America is a great country; the only problem is that it's full of Americans!

    :-)

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  4. Michael,

    I disagree with your answer to (3). Refusing to have your children immunized is also placing other people's children at risk. Children who are too young to have started the immunization schedule, or who have clinical conditions precluding immunization (such as impaired immunity, either congenital or acquired due to illness or treatment of illness), or in whom the immunization didn't 'take'.

    Herd immunity requires a high immunization rate to allow for these factors.

    Whether HPV immunization fits argument is another matter. Parents who object that immunization will encourage sexual activity in their children need to consider (2).

    Obviously, if everyone were strictly monogamous; each person's first sexual partner was his or her only sexual partner, then HPV immunization would obviously be unnecessary. However, the best we can hope for is serial monogamy, and even that is a forlorn hope, as shown by the highly publicized cases of infidelity in religious ministers, who are supposed to have higher morals than the rest of us.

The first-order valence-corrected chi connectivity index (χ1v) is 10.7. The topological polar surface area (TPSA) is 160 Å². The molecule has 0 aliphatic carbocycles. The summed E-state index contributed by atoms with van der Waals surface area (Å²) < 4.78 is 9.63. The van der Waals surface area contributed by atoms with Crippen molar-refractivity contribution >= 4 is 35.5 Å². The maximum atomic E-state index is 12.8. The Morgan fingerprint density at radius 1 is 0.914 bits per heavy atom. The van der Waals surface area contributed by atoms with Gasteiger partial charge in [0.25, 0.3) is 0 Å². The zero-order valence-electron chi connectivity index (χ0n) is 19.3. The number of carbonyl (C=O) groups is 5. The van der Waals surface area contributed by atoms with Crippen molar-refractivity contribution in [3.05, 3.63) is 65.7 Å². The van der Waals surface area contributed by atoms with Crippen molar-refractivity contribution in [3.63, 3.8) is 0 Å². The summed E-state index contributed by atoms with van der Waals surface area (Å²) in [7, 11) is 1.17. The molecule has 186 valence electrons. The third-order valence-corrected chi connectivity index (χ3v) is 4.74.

As an aside, I'm about halfway through Peter Singer's 'Practical Ethics'. Everything I've read so far seems to me to be entirely reasonable.

    Would you care to schedule a 'book club' type thread in about a month and encourage others to read it, either to support it or tear it to pieces?

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  5. Pepe:

    Too often true. We're a quirky lot.

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  6. @bach:

    [Would you care to schedule a 'book club' type thread in about a month and encourage others to read it, either to support it or tear it to pieces?]

    Sounds like a great idea. We could even do reviews, and I'll post them for discussion.

    Perhaps we could start with Practical Ethics, and follow with Feser's The Last Superstition. We could take turns selecting books.

    We could go back and forth on book selections, review individual chapters, etc.

    How about a deadline for a chapter (chapter 1) be each of us who is interested in doing it. I'll post all of the reviews submitted, and we can discuss them.

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  7. Michael,